By Neal Shusterman
Summary: Caden Bosch is on a ship that’s headed for the deepest point on Earth: Challenger Deep, the southern part of the Marianas Trench.
Caden Bosch is a brilliant high school student whose friends are starting to notice his odd behavior.
Caden Bosch is designated the ship’s artist in residence, to document the journey with images.
Caden Bosch pretends to join the school track team but spends his days walking for miles, absorbed by the thoughts in his head.
Caden Bosch is split between his allegiance to the captain and the allure of mutiny. Caden Bosch is torn.
A captivating and powerful novel that lingers long beyond the last page, Challenger Deep is a heartfelt tour de force by one of today’s most admired writers for teens.
Source: I purchased a paperback
I purchased Challenger Deep for the 2016 Popsugar Reading Challenge for the National Book Award Winner category and also because I’ve seen a lot of buzz about it. I knew it was about mental illness, but I was hesitant to pick it up because I wasn’t sure if Neal Shusterman could pull off the story without losing me since the Unwind Dystology was not something I could finish. I’m glad that the 2016 Popsugar Reading Challenge prompted me to pick it up, though, because the book was incredible.
Challenger Deep was absolutely spectacular and described madness in a way I haven’t seen it described before. The entire book was just brilliant, well executed, and fascinating. I was invested in Caden’s progress, but I was also impressed by everything the author did as far as using literary tools in this book. Not an opportunity was missed, in my opinion, and it’s a stunning story, but also an important portrayal of mental illness. I feel like it’s a book that was needed in that subject area that educates while also weaving a captivating fictional story.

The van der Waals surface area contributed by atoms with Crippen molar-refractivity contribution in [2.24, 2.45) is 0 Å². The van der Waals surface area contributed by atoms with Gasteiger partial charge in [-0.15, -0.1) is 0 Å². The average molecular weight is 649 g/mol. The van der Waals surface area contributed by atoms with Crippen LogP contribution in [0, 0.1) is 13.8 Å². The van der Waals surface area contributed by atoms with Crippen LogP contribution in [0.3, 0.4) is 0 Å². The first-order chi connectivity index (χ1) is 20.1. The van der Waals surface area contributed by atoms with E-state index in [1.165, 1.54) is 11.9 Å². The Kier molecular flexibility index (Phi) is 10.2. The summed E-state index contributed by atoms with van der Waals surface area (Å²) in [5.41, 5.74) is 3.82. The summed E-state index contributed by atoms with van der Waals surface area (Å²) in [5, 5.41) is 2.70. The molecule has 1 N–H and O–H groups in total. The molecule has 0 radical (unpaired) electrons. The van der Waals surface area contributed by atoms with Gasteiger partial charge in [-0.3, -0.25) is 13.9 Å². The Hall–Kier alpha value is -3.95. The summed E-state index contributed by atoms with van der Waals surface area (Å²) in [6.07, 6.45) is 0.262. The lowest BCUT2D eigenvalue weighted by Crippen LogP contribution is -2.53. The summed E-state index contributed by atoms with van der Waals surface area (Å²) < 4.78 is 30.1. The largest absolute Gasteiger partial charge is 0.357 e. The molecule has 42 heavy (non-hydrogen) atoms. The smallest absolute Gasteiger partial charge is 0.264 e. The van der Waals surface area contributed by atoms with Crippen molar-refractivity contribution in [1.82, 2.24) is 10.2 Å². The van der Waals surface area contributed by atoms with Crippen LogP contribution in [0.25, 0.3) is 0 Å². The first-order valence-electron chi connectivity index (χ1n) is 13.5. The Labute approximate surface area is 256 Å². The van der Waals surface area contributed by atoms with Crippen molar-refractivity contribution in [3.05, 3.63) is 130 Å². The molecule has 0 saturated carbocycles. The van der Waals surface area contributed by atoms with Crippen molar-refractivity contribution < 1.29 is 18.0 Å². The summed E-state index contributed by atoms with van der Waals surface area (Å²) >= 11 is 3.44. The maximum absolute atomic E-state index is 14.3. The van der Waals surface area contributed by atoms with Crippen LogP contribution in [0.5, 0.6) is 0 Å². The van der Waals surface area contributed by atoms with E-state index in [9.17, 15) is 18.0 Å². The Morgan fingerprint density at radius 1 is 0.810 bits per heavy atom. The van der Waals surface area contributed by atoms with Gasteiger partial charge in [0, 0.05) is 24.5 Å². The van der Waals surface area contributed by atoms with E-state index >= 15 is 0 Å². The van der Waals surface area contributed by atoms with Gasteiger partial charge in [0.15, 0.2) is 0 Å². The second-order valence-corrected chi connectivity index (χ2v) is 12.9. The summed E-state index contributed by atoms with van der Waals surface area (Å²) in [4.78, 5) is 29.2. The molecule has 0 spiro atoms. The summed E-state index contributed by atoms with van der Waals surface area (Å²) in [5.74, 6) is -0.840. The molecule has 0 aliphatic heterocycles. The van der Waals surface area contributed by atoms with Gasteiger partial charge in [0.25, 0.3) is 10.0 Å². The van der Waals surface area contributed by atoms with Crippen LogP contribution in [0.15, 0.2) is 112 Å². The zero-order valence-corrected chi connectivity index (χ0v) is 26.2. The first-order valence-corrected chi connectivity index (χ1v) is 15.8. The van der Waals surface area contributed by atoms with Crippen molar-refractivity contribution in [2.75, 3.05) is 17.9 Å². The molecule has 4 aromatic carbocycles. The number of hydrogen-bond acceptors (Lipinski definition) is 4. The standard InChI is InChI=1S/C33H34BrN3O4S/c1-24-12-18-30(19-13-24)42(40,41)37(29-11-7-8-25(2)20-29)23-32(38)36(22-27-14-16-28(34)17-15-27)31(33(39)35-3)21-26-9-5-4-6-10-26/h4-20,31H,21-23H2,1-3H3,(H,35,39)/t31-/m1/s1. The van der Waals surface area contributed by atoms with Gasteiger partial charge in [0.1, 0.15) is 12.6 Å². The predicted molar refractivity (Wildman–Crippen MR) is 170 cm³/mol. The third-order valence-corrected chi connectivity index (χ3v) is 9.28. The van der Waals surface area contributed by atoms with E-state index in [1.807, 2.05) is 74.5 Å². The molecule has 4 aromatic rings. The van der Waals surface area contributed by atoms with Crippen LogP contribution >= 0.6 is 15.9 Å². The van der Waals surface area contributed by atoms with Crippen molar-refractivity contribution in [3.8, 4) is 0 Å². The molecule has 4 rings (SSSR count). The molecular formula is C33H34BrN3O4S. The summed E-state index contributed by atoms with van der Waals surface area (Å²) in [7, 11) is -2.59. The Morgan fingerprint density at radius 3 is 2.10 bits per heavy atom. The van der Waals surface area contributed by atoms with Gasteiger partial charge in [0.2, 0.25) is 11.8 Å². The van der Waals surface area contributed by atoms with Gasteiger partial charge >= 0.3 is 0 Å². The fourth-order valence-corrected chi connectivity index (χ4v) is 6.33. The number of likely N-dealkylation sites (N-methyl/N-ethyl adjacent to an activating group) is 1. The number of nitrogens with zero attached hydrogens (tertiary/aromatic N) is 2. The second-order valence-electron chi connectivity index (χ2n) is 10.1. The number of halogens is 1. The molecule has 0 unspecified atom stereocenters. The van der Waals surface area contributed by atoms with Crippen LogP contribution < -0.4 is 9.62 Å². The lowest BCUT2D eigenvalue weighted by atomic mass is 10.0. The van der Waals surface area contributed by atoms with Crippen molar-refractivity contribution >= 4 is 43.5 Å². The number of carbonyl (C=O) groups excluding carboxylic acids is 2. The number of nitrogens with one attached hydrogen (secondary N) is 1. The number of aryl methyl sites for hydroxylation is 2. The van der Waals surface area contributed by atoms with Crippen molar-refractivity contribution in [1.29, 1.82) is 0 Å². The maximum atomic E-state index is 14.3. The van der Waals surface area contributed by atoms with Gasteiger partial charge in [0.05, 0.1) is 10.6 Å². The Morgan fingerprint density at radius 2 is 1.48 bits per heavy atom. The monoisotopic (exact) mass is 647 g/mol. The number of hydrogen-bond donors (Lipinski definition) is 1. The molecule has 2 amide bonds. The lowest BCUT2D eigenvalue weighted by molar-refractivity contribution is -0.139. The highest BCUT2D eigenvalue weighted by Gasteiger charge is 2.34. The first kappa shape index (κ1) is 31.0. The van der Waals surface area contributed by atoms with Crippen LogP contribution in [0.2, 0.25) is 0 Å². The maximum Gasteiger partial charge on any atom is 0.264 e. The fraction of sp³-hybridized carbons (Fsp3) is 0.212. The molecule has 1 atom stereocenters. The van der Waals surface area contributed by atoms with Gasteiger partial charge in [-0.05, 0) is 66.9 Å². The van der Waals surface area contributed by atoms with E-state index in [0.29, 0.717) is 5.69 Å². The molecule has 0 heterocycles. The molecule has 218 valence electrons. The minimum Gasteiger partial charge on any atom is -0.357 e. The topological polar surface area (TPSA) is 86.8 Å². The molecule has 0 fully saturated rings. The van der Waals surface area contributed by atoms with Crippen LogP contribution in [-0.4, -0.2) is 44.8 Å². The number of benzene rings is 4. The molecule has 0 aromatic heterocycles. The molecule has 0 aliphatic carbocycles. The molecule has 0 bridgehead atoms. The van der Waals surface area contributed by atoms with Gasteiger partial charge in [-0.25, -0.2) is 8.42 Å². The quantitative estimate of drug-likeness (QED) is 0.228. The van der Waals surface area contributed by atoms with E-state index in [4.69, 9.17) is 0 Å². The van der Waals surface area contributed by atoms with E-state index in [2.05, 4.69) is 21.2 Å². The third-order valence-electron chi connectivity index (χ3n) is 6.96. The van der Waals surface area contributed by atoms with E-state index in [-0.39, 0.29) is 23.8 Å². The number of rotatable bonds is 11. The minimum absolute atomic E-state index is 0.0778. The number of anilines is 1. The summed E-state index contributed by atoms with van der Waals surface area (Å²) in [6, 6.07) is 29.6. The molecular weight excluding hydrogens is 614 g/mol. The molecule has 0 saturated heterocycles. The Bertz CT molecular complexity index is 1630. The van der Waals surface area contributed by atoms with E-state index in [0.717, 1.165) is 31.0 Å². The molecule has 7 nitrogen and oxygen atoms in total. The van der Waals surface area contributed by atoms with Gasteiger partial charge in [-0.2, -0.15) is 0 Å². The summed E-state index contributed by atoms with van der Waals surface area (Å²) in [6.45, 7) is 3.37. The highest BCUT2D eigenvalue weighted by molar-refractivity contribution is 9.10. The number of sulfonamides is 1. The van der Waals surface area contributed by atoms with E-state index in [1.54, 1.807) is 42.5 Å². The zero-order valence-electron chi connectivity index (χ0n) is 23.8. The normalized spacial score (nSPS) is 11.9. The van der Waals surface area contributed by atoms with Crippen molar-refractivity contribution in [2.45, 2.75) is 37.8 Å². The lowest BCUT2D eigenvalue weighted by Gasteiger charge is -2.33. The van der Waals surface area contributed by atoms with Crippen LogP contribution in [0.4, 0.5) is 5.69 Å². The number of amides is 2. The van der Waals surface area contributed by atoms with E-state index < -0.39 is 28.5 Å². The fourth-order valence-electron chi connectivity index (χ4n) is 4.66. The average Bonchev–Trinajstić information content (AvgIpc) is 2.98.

The book, like the synopsis, features two stories. One in which Caden is on a ship headed for Challenger Deep, the other where Caden is a high school student spiraling out of control. Both stories were happening to Caden as he struggled to comprehend the world around him.
It is a little difficult to review the book because I don’t want to give too much of the story away. I enjoyed not knowing what to expect and I enjoyed the way the book was laid out. Caden’s mental landscape was quite a place to be. The author blew me away with this book. It was such a brilliant comparison with analogies that worked quite well. I was captivated by the story and by Caden’s mind. He lost his grip on reality, yet could nail the personalities of other people through his art.
I don’t know that madness has been explored this way. If it has, I haven’t yet been exposed to such a unique and compelling story about mental illness. It was a stunning book and one that I hope ends up in the hands of teens in schools, not only to help them understand mental illnesses, but as a literary work worthy of close study. It would make a wonderful discussion novel because of the themes and the analogies and personification of Caden’s experiences and feelings.
I can’t stress enough how amazing Challenger Deep was. I’m at a loss for words, really. It was moving and brilliant and extremely worthy of all of the awards it has won. Even if reading about a character losing his grip on reality isn’t typically your kind of story, Challenger Deep is a must read and I recommend it.